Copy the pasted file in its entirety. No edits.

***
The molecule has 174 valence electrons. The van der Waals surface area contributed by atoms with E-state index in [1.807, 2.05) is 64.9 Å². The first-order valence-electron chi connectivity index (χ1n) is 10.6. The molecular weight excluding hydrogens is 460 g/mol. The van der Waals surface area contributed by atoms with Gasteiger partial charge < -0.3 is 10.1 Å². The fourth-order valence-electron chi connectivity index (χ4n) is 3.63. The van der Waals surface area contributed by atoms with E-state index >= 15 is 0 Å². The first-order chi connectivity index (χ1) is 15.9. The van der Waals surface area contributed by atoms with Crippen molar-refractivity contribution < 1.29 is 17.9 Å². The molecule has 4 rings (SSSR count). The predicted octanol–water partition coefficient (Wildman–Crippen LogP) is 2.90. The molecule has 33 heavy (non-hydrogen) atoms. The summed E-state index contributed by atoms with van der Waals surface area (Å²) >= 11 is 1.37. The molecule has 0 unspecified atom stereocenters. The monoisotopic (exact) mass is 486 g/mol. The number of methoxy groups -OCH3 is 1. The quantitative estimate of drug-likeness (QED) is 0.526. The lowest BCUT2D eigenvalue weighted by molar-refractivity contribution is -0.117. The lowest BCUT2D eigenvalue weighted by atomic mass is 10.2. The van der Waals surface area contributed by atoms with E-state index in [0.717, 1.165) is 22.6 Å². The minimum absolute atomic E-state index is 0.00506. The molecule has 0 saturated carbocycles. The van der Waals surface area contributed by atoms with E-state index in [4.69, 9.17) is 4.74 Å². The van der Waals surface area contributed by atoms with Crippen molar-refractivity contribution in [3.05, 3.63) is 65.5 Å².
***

The molecule has 174 valence electrons. The van der Waals surface area contributed by atoms with E-state index in [1.807, 2.05) is 64.9 Å². The first-order valence-electron chi connectivity index (χ1n) is 10.6. The molecular weight excluding hydrogens is 460 g/mol. The van der Waals surface area contributed by atoms with Gasteiger partial charge < -0.3 is 10.1 Å². The fourth-order valence-electron chi connectivity index (χ4n) is 3.63. The van der Waals surface area contributed by atoms with E-state index >= 15 is 0 Å². The first-order chi connectivity index (χ1) is 15.9. The van der Waals surface area contributed by atoms with Crippen molar-refractivity contribution < 1.29 is 17.9 Å². The molecule has 4 rings (SSSR count). The predicted octanol–water partition coefficient (Wildman–Crippen LogP) is 2.90. The molecule has 33 heavy (non-hydrogen) atoms. The summed E-state index contributed by atoms with van der Waals surface area (Å²) >= 11 is 1.37. The molecule has 0 unspecified atom stereocenters. The monoisotopic (exact) mass is 486 g/mol. The number of methoxy groups -OCH3 is 1. The quantitative estimate of drug-likeness (QED) is 0.526. The lowest BCUT2D eigenvalue weighted by molar-refractivity contribution is -0.117. The lowest BCUT2D eigenvalue weighted by atomic mass is 10.2. The van der Waals surface area contributed by atoms with E-state index in [0.717, 1.165) is 22.6 Å². The minimum absolute atomic E-state index is 0.00506. The molecule has 0 saturated carbocycles. The van der Waals surface area contributed by atoms with E-state index in [4.69, 9.17) is 4.74 Å². The van der Waals surface area contributed by atoms with Crippen molar-refractivity contribution in [3.05, 3.63) is 65.5 Å².